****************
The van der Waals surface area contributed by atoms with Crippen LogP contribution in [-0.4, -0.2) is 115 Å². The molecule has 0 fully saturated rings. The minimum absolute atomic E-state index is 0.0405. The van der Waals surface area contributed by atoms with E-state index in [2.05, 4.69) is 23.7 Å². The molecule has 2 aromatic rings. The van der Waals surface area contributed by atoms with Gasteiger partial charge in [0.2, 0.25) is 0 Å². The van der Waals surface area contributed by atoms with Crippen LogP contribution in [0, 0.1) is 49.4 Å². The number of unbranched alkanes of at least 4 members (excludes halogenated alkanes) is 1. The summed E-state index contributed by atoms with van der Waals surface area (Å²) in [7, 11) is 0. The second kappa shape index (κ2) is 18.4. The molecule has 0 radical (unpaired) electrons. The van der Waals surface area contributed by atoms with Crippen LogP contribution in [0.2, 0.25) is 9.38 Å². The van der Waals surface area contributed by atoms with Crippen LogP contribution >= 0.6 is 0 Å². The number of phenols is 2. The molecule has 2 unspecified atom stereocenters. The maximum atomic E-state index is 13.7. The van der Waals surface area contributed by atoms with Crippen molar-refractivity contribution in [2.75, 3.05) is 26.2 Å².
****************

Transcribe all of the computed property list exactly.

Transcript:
The van der Waals surface area contributed by atoms with Crippen LogP contribution in [-0.4, -0.2) is 115 Å². The molecule has 0 fully saturated rings. The minimum absolute atomic E-state index is 0.0405. The van der Waals surface area contributed by atoms with E-state index in [2.05, 4.69) is 23.7 Å². The molecule has 2 aromatic rings. The van der Waals surface area contributed by atoms with Gasteiger partial charge in [0.2, 0.25) is 0 Å². The van der Waals surface area contributed by atoms with Crippen LogP contribution in [0, 0.1) is 49.4 Å². The number of unbranched alkanes of at least 4 members (excludes halogenated alkanes) is 1. The summed E-state index contributed by atoms with van der Waals surface area (Å²) in [7, 11) is 0. The second kappa shape index (κ2) is 18.4. The molecule has 0 radical (unpaired) electrons. The van der Waals surface area contributed by atoms with Crippen LogP contribution in [0.2, 0.25) is 9.38 Å². The van der Waals surface area contributed by atoms with Crippen LogP contribution >= 0.6 is 0 Å². The number of phenols is 2. The molecule has 2 unspecified atom stereocenters. The maximum atomic E-state index is 13.7. The van der Waals surface area contributed by atoms with Crippen molar-refractivity contribution in [2.75, 3.05) is 26.2 Å².